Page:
Awards Potential

    Based on the genre, this isn’t likely to garner any above the line awards attention. But that said, it’s possible that it would receive below the line attention. An adaptation like this would require expert special effects, clever cinematography, appropriate hair and makeup and costuming, all of which could be contenders. There is also, of course, the option for awards focused on writing and/or directing.

    Envisioned Budget


    Similar Films/TV Series


    What’s New About the Story

    The story handles world-building quite well. The rules are laid out plainly and are easy to digest, but the creatures and the children themselves are unique. That said, to make things more unique might mean doing a deeper dive into the creatures of the island. For instance, we come to know Graur as a friend to the children, but it’d be great if he played an even bigger role. Perhaps we could know a bit more about his life on the island, and the things he and others like him must do to survive. In terms of the children, it’d be interesting if they struggled more with with their respective time periods. For example, after we learn that Nate is from 1898, it doesn’t affect the story much. Perhaps he’s nervous to go back to a world he doesn’t recognize. Perhaps a part of him even wants to remain on the island, because it’s all he’s known for so long. It’d be great to see the children talk more about their past lives as well. What was life like for Nate, or for Maggie? Were they rich, poor? What did society look like, and is it possible that those preconceived notions affect life on the island in some ways? For instance, how would a boy from 1898 respond to kissing a female he wasn’t married to? How might a child from the Great Depression era respond differently to this new life than someone who came of age during the Jazz Age?

    Lead Characters

    Annabelle and Nate have chemistry from the beginning, which is great because it makes them easy to root for. And it works well that the story hinges on their relationship. But in terms of the secondary cast, it’s a bit tough to tell them apart. It’d be great if there were some purposeful standouts, or alternatively a deep dive into all of them. For instance, Cody only seems to pop up when somebody has a question about explosives. And Maggie is only around to tell the story of the twin sisters. It may be worth it to study some adaptations that handle large casts, since it’s no easy feat. The 100 is a YA example that comes to mind. Yellowjackets is perhaps a more recent example, but a bit of a different genre.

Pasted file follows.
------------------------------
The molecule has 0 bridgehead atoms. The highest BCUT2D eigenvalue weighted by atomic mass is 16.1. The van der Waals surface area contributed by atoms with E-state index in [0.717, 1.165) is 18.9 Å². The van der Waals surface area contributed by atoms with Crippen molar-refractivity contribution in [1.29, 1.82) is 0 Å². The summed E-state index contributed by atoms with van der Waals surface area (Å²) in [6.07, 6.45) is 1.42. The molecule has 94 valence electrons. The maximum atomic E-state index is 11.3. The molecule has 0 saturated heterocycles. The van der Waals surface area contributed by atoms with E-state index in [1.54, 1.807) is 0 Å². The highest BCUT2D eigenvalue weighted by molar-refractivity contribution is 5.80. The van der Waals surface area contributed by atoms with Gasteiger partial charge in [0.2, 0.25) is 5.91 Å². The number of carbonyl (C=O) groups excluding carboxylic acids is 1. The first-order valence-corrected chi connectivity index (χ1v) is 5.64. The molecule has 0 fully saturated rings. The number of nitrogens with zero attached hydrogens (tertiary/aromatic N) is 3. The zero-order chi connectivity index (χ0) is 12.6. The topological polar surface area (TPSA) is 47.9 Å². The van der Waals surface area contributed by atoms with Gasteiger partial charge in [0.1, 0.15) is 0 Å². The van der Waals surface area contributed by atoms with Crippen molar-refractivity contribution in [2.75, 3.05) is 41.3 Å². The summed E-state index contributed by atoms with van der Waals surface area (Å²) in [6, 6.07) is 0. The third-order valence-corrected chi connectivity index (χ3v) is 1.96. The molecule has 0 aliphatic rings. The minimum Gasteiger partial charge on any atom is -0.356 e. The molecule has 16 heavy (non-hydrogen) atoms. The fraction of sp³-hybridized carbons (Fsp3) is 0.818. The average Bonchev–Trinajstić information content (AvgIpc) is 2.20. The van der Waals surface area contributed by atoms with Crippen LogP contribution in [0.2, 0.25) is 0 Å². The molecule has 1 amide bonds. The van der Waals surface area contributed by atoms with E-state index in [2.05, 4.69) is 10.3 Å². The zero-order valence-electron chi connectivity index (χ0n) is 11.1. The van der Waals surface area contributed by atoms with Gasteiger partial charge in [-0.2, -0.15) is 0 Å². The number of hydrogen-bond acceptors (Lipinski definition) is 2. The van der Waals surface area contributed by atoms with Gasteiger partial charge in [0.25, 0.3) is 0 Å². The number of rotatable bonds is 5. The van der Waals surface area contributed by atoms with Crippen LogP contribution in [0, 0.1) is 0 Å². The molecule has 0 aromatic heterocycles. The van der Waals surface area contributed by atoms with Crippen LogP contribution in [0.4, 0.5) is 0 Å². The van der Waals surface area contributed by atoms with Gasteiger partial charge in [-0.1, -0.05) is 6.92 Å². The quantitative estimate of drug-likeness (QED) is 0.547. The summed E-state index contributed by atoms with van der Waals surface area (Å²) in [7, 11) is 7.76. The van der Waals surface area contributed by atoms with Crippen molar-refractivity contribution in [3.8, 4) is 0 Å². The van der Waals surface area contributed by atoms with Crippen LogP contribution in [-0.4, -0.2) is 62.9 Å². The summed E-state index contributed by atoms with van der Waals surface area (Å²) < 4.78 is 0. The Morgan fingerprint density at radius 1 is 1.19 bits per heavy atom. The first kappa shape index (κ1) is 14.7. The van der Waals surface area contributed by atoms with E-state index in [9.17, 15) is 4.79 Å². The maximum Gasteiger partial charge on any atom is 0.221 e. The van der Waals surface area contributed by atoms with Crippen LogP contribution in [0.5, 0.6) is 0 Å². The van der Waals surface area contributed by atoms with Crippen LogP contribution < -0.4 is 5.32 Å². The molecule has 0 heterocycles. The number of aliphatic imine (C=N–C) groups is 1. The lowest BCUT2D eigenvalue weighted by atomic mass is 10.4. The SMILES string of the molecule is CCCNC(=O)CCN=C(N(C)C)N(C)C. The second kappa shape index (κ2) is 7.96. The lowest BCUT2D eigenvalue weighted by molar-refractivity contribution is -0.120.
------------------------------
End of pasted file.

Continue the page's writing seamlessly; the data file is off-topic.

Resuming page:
Uniqueness of Story

    There are a lot of facets to this material that gives it the potential to be a rare gem, but it’s possible that a bit more work needs to be done in order to make it truly shine. A deep dive into character development, particularly emotion, would make the story feel much richer. Additionally, the tone feels slightly lighthearted for the concept. It’d be great to see some more complexity to the extraordinary world, and the way the characters perceive it.

    Possible Formats

    Film: Studio, Streaming TV Series: Network, Limited Run / Mini-Series, Streaming

    Analyst Recommendation



    Generally, it feels like there’s enough here to consider. The concept is unique, the characters all have the potential to be engaging, and the overarching conflict does a great job of sustaining the story. But a deeper dive into the complexities of these characters and this world could be the thing to take it over the top. Tweaking the tone a bit to better reflect the direness of Annabelle’s situation could be a great place to start. Exploring how she responds to her new world could dictate how she relates to the others, and how they relate to her. And spending a touch more time with the physical world itself, like Graur, could help make things feel more well-rounded and authentic. But that’s not to say that there isn’t something here. A bit more work, and this could make a great adaptation.


    After Annabelle Cross and her seafaring family are catapulted through a mysterious gateway of light, Annabelle finds herself stranded in the middle of the ocean. She is rescued by a young boy and taken to an island where all time has stopped, and the inhabitants are like she’s never seen before. As Annabelle adjusts to life on the island, she learns that there are dangerous beings that must not be crossed. When an accident leads her to an ancient, evil being, Annabelle and her friends must fight their way home, to be reunited with their friends and families.

    What We Liked

    There’s a lot to like about THE GOOD SHIP. Firmly rooted in the YA Fantasy genre, it explores the survival skills of a group of pre-teens as they expand their minds and operate against creatures and forces unbeknownst to the normal world. Along the way, they forge friendships with each other and the non-human inhabitants of a remote island, joining forces to defeat a dark force with the single belief that good always prevails. The story serves its theme quite well, the characters all have the potential to be quite engaging, and the world has the potential for expansion and continuity.
    Overall, there’s a lot to explore here. It’s an engaging read that’s well thought out, relatively well-developed and well-executed.

    Film: The start and end points are firm enough to translate nicely into a feature format, but things are also left open enough to potentially franchise. There is an entire world to explore, with its own rules, allies and enemies, and the creation of a pre-teen society not unlike Lord of the Flies. With the correction attachments and tweaks, the core story could be a successful film adaptation.